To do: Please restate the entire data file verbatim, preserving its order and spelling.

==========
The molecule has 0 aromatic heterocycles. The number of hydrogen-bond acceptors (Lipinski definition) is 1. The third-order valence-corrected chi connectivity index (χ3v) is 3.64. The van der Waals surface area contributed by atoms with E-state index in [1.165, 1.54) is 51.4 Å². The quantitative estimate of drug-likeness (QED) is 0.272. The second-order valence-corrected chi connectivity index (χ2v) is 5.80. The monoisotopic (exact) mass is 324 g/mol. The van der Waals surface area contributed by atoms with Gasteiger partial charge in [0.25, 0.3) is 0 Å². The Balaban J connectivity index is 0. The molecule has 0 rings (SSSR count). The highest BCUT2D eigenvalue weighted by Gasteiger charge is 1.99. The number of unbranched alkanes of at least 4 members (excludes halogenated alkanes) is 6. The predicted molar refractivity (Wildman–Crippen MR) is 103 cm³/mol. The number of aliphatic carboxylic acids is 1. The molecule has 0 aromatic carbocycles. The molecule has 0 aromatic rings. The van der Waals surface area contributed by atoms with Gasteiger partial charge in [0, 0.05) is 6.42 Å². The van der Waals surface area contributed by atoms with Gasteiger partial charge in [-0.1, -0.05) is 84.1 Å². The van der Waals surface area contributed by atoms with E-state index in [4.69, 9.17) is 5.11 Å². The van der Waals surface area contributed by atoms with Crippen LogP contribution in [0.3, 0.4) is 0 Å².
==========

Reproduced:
The molecule has 0 aromatic heterocycles. The number of hydrogen-bond acceptors (Lipinski definition) is 1. The third-order valence-corrected chi connectivity index (χ3v) is 3.64. The van der Waals surface area contributed by atoms with E-state index in [1.165, 1.54) is 51.4 Å². The quantitative estimate of drug-likeness (QED) is 0.272. The second-order valence-corrected chi connectivity index (χ2v) is 5.80. The monoisotopic (exact) mass is 324 g/mol. The van der Waals surface area contributed by atoms with Gasteiger partial charge in [0.25, 0.3) is 0 Å². The Balaban J connectivity index is 0. The molecule has 0 rings (SSSR count). The highest BCUT2D eigenvalue weighted by Gasteiger charge is 1.99. The number of unbranched alkanes of at least 4 members (excludes halogenated alkanes) is 6. The predicted molar refractivity (Wildman–Crippen MR) is 103 cm³/mol. The number of aliphatic carboxylic acids is 1. The molecule has 0 aromatic carbocycles. The molecule has 0 aromatic rings. The van der Waals surface area contributed by atoms with Gasteiger partial charge in [0, 0.05) is 6.42 Å². The van der Waals surface area contributed by atoms with Gasteiger partial charge in [-0.1, -0.05) is 84.1 Å². The van der Waals surface area contributed by atoms with E-state index in [4.69, 9.17) is 5.11 Å². The van der Waals surface area contributed by atoms with Crippen LogP contribution in [0.3, 0.4) is 0 Å².